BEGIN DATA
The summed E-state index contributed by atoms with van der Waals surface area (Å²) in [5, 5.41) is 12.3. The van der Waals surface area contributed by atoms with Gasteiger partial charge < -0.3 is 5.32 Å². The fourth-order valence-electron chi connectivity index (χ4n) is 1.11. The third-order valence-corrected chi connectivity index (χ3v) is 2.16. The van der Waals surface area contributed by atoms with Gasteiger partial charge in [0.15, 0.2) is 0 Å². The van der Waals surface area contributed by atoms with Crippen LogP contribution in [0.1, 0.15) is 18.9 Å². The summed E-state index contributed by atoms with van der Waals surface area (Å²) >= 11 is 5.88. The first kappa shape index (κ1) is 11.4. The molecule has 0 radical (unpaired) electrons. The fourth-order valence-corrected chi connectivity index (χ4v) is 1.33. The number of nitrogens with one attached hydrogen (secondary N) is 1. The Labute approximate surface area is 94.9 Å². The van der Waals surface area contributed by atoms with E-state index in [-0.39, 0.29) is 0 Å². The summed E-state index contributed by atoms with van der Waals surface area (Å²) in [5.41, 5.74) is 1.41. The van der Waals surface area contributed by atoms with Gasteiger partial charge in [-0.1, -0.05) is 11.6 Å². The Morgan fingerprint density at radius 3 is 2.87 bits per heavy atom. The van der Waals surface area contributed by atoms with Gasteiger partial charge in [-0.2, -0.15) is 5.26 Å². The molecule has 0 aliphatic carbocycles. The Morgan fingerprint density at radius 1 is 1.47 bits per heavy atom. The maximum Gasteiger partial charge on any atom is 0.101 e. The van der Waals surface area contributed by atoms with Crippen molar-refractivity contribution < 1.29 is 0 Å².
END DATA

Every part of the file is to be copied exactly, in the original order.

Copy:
The summed E-state index contributed by atoms with van der Waals surface area (Å²) in [5, 5.41) is 12.3. The van der Waals surface area contributed by atoms with Gasteiger partial charge < -0.3 is 5.32 Å². The fourth-order valence-electron chi connectivity index (χ4n) is 1.11. The third-order valence-corrected chi connectivity index (χ3v) is 2.16. The van der Waals surface area contributed by atoms with Gasteiger partial charge in [0.15, 0.2) is 0 Å². The van der Waals surface area contributed by atoms with Crippen LogP contribution in [0.1, 0.15) is 18.9 Å². The summed E-state index contributed by atoms with van der Waals surface area (Å²) >= 11 is 5.88. The first kappa shape index (κ1) is 11.4. The molecule has 0 radical (unpaired) electrons. The fourth-order valence-corrected chi connectivity index (χ4v) is 1.33. The number of nitrogens with one attached hydrogen (secondary N) is 1. The Labute approximate surface area is 94.9 Å². The van der Waals surface area contributed by atoms with E-state index in [-0.39, 0.29) is 0 Å². The summed E-state index contributed by atoms with van der Waals surface area (Å²) in [5.41, 5.74) is 1.41. The van der Waals surface area contributed by atoms with Gasteiger partial charge in [-0.1, -0.05) is 11.6 Å². The Morgan fingerprint density at radius 3 is 2.87 bits per heavy atom. The van der Waals surface area contributed by atoms with Gasteiger partial charge in [-0.2, -0.15) is 5.26 Å². The molecule has 0 aliphatic carbocycles. The Morgan fingerprint density at radius 1 is 1.47 bits per heavy atom. The maximum Gasteiger partial charge on any atom is 0.101 e. The van der Waals surface area contributed by atoms with Crippen molar-refractivity contribution < 1.29 is 0 Å².